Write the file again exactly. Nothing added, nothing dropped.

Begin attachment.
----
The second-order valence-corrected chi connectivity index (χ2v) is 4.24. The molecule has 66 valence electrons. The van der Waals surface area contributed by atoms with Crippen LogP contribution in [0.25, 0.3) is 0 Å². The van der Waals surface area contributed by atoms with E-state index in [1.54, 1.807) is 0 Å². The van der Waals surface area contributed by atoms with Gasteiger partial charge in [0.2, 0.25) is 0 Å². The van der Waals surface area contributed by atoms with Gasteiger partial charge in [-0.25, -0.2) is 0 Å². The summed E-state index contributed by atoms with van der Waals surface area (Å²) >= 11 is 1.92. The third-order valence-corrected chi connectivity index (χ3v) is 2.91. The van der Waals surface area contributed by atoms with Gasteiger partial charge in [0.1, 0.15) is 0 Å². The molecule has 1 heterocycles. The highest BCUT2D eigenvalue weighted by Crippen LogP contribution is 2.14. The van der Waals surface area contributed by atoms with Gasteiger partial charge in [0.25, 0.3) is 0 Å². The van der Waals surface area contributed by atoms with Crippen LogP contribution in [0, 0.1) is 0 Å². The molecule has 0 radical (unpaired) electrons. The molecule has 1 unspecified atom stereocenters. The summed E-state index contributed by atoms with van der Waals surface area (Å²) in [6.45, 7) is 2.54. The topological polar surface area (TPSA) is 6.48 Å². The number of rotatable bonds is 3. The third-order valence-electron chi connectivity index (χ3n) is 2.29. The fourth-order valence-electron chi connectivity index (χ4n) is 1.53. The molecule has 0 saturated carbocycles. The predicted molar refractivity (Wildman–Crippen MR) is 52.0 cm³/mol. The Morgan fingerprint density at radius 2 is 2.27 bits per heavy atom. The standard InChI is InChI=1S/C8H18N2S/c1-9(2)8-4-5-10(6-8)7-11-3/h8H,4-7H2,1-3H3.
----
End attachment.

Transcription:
The second-order valence-corrected chi connectivity index (χ2v) is 4.24. The molecule has 66 valence electrons. The van der Waals surface area contributed by atoms with Crippen LogP contribution in [0.25, 0.3) is 0 Å². The van der Waals surface area contributed by atoms with E-state index in [1.54, 1.807) is 0 Å². The van der Waals surface area contributed by atoms with Gasteiger partial charge in [0.2, 0.25) is 0 Å². The van der Waals surface area contributed by atoms with Gasteiger partial charge in [-0.25, -0.2) is 0 Å². The summed E-state index contributed by atoms with van der Waals surface area (Å²) >= 11 is 1.92. The third-order valence-corrected chi connectivity index (χ3v) is 2.91. The van der Waals surface area contributed by atoms with Gasteiger partial charge in [0.1, 0.15) is 0 Å². The molecule has 1 heterocycles. The highest BCUT2D eigenvalue weighted by Crippen LogP contribution is 2.14. The van der Waals surface area contributed by atoms with Gasteiger partial charge in [0.25, 0.3) is 0 Å². The van der Waals surface area contributed by atoms with Crippen LogP contribution in [0, 0.1) is 0 Å². The molecule has 0 radical (unpaired) electrons. The molecule has 1 unspecified atom stereocenters. The summed E-state index contributed by atoms with van der Waals surface area (Å²) in [6.45, 7) is 2.54. The topological polar surface area (TPSA) is 6.48 Å². The number of rotatable bonds is 3. The third-order valence-electron chi connectivity index (χ3n) is 2.29. The fourth-order valence-electron chi connectivity index (χ4n) is 1.53. The molecule has 0 saturated carbocycles. The predicted molar refractivity (Wildman–Crippen MR) is 52.0 cm³/mol. The Morgan fingerprint density at radius 2 is 2.27 bits per heavy atom. The standard InChI is InChI=1S/C8H18N2S/c1-9(2)8-4-5-10(6-8)7-11-3/h8H,4-7H2,1-3H3.